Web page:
Shimano, Trek, POC Release New Urban Products

Osaka, Japan

Bike commuting’s global emergence into the transportation mainstream has been highlighted by the recent releases of three major players in the industry.

Shimano, Trek and POC have unveiled new products with features targetting the practical needs of “everyday” cyclists.

Shimano says its newly launched Cues line-up of components represents “a brand-new approach to our mid-tier lifestyle component line-up … to focus on the unique needs of the everyday rider”, rather than the usual ‘trickledown’ of new technology from its top-of-the-range products.

It declares Cues is its “most compatible and versatile component line-up ever”, utilising the company’s Linkglide technology to provide durable components and smooth shifting.

The line-up standardises capability across a wide range of bike categories, consolidating its nine, 10 and 11-speed ranges with interchangeable components, including common derailleur pulleys, cassette sprockets and chains.

Shimano says this compatibility reduces shop inventory needs and simplifies the servicing process for mid-tier bikes. It will help ensure bike shops have the right parts to meet customer needs.

Woman riding e-cargo bike with children in the back
The Trek Fetch+2. Photo credit: Trek.

Trek E-Cargo Bikes

Trek has returned to the e-cargo bike market with its new Fetch+ range released last month.

The Fetch+4 is a front-loading cargo bike with capacity for up to five children and a maximum load of 80 kilograms in the front tub, in addition to 27kg on the rear rack.

The tub includes two reclinable five-point harness seats with headrests, along with a plastic rain fly that can be added to protect passengers from the elements.

An extra children seat and front bench can be added to the tub.

Additional panniers or a child seat can also be added to the rear rack.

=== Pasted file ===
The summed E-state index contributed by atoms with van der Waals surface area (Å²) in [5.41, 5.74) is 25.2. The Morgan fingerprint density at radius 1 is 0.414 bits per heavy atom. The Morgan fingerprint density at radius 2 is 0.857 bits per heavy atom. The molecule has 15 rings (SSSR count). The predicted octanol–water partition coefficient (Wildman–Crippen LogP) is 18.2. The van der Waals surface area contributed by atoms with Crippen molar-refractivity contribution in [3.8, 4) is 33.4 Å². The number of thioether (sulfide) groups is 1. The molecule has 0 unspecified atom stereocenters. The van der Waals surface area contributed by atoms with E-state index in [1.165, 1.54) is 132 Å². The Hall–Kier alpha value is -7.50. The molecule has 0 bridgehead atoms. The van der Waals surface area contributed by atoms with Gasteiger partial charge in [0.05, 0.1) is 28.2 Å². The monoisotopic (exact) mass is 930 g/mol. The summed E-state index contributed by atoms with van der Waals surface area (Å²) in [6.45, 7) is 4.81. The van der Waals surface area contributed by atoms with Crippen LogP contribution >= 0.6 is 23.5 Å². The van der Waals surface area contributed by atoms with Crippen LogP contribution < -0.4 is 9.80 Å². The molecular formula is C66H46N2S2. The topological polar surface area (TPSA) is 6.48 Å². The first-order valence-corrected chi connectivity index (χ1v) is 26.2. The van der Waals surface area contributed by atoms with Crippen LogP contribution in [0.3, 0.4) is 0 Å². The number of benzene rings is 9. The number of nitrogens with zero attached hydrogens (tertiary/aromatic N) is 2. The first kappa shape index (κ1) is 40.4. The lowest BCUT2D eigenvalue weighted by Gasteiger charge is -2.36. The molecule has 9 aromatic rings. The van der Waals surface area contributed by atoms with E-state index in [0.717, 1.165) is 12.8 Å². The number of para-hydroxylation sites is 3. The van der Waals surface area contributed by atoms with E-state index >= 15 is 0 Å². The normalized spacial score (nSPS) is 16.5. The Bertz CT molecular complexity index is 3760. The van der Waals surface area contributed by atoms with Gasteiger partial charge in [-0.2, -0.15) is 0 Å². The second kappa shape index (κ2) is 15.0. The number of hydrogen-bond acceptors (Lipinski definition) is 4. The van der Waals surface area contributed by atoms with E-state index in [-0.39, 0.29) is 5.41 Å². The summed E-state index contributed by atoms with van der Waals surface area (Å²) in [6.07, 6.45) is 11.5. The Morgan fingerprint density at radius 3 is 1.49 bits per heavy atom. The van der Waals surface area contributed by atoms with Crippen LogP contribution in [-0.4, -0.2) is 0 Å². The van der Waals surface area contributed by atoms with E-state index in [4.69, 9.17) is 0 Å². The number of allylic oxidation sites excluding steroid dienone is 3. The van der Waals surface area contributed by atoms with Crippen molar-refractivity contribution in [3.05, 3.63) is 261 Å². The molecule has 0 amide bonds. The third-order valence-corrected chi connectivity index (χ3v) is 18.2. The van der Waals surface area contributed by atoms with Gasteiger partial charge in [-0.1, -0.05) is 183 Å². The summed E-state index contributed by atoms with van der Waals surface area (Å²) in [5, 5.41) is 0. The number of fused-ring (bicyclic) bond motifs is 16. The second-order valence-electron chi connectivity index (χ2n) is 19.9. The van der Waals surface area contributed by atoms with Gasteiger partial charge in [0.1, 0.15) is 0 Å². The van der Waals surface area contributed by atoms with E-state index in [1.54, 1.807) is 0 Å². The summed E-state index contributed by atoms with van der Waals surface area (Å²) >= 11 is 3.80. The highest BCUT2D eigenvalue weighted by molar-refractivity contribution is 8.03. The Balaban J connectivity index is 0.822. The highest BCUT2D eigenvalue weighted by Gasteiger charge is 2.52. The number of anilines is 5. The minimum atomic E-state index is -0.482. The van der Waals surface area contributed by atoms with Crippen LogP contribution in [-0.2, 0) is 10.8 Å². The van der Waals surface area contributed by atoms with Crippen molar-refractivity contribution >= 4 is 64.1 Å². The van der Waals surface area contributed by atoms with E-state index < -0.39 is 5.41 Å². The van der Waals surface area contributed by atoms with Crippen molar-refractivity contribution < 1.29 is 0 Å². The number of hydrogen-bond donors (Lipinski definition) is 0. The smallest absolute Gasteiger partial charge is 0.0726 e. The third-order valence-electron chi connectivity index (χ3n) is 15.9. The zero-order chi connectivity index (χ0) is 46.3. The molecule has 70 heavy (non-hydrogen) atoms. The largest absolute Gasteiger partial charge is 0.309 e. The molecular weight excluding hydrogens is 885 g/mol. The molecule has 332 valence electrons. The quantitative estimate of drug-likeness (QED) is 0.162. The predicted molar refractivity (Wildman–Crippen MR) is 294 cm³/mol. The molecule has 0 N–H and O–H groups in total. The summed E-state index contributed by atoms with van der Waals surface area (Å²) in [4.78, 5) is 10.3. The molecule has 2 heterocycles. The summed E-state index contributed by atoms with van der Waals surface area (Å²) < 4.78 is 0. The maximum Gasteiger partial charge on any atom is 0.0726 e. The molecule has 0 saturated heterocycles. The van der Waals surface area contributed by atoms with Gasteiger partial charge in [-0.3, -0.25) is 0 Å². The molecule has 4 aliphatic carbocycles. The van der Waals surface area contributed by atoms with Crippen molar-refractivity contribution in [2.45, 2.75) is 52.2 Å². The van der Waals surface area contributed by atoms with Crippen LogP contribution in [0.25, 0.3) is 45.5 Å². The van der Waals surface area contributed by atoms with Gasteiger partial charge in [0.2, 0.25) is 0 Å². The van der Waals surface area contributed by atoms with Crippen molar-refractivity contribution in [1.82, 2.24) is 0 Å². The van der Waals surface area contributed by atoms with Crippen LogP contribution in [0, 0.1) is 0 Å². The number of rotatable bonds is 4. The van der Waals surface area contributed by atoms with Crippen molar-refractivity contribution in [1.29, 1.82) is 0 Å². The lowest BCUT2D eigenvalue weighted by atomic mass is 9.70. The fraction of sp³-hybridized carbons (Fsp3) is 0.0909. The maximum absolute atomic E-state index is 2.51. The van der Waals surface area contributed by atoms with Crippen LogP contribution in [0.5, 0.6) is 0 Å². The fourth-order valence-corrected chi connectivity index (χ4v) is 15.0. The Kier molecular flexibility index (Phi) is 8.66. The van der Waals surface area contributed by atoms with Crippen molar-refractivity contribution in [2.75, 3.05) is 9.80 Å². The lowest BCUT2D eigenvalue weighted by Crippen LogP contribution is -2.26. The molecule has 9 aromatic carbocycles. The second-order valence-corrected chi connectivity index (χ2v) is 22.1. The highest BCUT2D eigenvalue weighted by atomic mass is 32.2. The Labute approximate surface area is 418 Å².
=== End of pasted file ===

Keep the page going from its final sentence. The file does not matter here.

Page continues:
The Fetch+4 uses a unique steering-by-cable system to the front end to improve handling and turning confidence on a large cargo bike. Riders only need to turn to handlebars 65 degrees for the front wheel to turn 85 degrees.

The Fetch+2 is a the more compact, rear-loading alternative.

It can be fitted with two aftermarket child seats at the rear and can be adapted as the children grow.

The Fetch+2 has a total carry weight of 200kg, with the rear pannier and rack rated to 72kg each and the front rack able to carry up to 9kg.

Both models use Bosch’s new BES3 Smart digital e-bike system, with a drive unit developed specifically for cargo bikes and delivering 85nm of torque alongside 250 watts of power.

Woman riding e-cargo bike with child in the front
The Fetch+4 incorporates a unique steering-by-cable system to the front end for better handling and turning confidence on a large cargo bike. Photo credit: Trek.

Each model has four riding modes; eco, tour+, auto and cargo. The latter provides up to 400% of the rider’s own power and optimises starting behaviour under full load, while a hill-hold function stops the bike from rolling backwards.

The Fetch+4 has Bosch’s flagship battery, the Powertube 750-watt hour, while the Fetch+2 is fitted with the Bosch Powertube 500-watt-hour battery

The drive system can be controlled using the bikes’ LED remote on the handlebars or by mounting a phone onto a smartphone grip on the handlebars.

The Fetch+ range isn’t Trek’s first foray into e-cargo bikes. The US-based company released its longtail Transport+ in 2010 to acclaim from the bike industry media but possibly ahead of its time, with the e-cargo bike range discontinued in 2015.

The Transport+ had a total cargo capacity at 100kg: on its substantial upper rear rack, two low-riding cargo shelves and a front rack that seemed large at the time but is moderate by modern standards.

It would seem the Fetch+ range will not be available in Australia initially, with Trek Australia simply stating it is “always reviewing the bike range in Australia and we see the e- transport and e-mobility sector as a growing market for riders”.

Bicycle helmet
POC’s Omni Ultra includes straps and velcro as attachment points. Photo credit: POC.

POC Omne Ultra

Two new updates to POC’s Omne cycling helmets include an Omne Ultra version which features design for extended adventures and greater personalisation.

Based on the Omne Air platform, the Ultra features versatile attachment points, straps and velcro so riders can add a rain cover, an ID patch or even store small items before or after a ride.

POC says it has been created as an integral tool for the ride, as well as safety protection, there are no limits to how you could improvise with it.

The Ultra and the other newly released model, the Omne Lite, join the rest of the Omne range: the Omne Air; Omne Resistance; POCito Omne; and the Omne Eternal.

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